‘Machine For Living Independently’
By Amy M. Youngs
(Must see. Mike)
The plants, worms and bacteria living in this sculpture rely on each other and on human participation. They are fed entirely on waste generated by us: coffee grounds and veggie scraps from our kitchen, old newspapers and shredded junk mail from our offices, and carbon dioxide from our breath. They are watered by our rocking leisurely in the chair, which mechanically pushes water up to the top of the ecosystem and causes it to circulate through each part; delivering to the plant roots aerated water that has been fertilized by the worms living in the stream.
March 14, 2017 Comments Off on Amy M. Youngs’ Worm Composter Works By Rocking in a Chair
Urban agriculture already plays an important role in global food production, but can it keep cities fed?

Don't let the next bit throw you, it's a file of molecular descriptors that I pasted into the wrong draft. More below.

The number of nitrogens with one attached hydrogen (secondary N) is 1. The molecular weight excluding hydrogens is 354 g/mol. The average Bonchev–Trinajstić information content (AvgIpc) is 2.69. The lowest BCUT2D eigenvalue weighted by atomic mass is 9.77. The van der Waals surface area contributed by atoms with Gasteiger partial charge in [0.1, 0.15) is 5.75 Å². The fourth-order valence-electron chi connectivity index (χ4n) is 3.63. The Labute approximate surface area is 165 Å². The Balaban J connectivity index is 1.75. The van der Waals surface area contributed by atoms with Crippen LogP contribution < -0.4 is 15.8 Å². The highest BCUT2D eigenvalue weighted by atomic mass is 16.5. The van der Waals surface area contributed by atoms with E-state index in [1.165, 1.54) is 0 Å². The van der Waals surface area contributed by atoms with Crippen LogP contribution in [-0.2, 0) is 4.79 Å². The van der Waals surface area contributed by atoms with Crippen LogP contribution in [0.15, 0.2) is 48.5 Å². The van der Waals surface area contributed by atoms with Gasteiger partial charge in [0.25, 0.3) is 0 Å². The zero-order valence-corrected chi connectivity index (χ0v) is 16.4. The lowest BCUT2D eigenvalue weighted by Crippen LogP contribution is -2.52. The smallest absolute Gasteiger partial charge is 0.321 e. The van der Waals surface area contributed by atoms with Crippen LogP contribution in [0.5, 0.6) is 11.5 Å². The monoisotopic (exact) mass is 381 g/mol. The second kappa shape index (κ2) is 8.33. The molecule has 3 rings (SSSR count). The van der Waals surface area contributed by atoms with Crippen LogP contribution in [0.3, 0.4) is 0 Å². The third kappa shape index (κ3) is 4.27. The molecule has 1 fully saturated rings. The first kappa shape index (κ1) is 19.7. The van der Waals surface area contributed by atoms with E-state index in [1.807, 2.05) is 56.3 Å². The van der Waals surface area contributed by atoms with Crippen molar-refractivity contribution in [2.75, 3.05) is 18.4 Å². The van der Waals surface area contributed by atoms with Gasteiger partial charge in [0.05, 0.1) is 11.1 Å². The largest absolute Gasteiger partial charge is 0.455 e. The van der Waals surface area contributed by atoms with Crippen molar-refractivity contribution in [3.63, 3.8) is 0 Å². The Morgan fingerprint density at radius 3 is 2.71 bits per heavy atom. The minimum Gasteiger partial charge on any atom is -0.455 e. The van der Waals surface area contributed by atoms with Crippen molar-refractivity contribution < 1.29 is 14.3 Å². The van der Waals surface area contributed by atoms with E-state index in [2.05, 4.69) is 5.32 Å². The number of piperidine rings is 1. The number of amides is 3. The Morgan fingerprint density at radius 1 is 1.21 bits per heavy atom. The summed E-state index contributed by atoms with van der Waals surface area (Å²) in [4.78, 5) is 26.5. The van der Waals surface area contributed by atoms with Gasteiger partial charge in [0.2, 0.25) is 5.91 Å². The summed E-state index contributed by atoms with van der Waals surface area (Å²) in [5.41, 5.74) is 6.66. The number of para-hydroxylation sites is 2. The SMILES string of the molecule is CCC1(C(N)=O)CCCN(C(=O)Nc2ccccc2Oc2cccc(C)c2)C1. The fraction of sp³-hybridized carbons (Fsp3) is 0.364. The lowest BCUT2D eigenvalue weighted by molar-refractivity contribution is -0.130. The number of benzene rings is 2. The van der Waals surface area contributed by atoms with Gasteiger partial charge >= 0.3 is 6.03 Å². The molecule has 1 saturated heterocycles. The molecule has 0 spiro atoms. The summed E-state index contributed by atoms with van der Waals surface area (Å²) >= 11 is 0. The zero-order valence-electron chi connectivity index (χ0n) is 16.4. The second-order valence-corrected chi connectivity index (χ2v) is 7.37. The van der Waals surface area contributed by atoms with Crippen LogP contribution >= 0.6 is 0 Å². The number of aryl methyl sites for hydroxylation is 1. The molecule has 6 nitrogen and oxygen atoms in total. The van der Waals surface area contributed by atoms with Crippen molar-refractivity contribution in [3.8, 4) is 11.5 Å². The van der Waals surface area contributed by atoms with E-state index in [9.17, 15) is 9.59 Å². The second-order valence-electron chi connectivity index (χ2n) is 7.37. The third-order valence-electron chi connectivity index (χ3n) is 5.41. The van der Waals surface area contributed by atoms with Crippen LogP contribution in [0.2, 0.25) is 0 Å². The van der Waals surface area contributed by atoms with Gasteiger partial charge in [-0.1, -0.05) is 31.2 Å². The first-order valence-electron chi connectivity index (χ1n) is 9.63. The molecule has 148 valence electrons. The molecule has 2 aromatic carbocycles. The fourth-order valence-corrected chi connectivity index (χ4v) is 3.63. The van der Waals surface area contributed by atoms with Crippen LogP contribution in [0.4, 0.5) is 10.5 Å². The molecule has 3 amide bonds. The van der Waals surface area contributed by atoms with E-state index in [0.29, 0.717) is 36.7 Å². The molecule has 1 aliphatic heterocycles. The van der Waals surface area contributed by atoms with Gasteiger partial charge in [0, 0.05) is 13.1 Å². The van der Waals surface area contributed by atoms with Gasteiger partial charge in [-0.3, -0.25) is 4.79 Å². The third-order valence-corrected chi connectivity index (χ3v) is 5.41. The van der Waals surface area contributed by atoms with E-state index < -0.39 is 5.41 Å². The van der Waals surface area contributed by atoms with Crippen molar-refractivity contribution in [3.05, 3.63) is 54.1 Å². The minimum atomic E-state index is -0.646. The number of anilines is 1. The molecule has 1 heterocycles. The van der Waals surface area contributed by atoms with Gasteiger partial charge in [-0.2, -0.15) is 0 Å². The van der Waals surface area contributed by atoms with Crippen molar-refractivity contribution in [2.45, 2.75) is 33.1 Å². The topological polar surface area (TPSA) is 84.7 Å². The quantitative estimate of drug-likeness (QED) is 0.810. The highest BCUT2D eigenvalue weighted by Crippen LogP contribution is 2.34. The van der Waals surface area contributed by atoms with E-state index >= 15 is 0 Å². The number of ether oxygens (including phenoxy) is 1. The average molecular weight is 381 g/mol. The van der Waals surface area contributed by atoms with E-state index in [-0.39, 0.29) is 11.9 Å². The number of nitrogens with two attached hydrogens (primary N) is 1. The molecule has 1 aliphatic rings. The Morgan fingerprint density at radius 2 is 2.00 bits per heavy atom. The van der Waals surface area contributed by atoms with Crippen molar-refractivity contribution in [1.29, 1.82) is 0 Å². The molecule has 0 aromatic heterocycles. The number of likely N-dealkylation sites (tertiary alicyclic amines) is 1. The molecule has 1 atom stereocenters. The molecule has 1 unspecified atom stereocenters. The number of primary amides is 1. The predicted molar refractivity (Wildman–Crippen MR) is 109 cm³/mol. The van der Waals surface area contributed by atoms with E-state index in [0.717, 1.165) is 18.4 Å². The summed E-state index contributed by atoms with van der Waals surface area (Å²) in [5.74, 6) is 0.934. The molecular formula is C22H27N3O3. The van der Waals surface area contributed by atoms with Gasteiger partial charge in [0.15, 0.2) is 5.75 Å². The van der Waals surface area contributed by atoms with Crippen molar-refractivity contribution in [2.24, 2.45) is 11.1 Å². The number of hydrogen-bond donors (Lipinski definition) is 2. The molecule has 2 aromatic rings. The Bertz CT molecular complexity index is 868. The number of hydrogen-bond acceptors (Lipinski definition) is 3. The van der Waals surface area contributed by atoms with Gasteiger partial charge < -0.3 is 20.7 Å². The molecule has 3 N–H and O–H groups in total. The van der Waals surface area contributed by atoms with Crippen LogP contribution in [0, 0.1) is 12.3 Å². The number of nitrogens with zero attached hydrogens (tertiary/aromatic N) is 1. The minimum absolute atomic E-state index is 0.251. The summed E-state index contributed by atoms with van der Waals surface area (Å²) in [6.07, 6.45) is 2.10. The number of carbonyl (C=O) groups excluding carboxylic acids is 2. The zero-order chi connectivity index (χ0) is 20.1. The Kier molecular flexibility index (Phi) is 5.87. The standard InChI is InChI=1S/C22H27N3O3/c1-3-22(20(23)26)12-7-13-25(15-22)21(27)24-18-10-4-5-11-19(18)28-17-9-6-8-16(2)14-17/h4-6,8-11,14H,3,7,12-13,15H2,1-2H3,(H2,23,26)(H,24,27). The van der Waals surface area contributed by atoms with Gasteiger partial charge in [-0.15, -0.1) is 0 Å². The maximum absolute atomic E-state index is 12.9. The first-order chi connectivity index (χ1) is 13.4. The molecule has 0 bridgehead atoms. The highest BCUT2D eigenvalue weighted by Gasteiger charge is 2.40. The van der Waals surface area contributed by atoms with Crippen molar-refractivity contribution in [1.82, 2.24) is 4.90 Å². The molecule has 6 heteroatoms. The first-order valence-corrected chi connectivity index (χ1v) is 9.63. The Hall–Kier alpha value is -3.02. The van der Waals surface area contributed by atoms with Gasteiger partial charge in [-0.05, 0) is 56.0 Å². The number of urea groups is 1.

A diversified urban food supply system, with food originating from a range of sources, might instead bolster a city’s resilience because it would be less sensitive to the impacts of climate change.
By Pay Drechsel
2 March 2017
Pay Dreschel is research theme leader for Resource Recovery, Water Quality and Health, International Water Management Institute.
The findings of the Ouagadougou-Tamale study imply that achieving a sustainable, resilient urban food system is not a simple question of either local or global food supply chains; both are necessary. The more diverse urban food supply systems, the more resilient.
Local agricultural production needs to be considered in urban planning because most cities already are dependent on locally produced food. Overall, the extent of urban agriculture on a global scale warrants a reorientation of agricultural policies and development work, which are mostly focused on rural contexts.
March 14, 2017 Comments Off on Urban agriculture already plays an important role in global food production, but can it keep cities fed?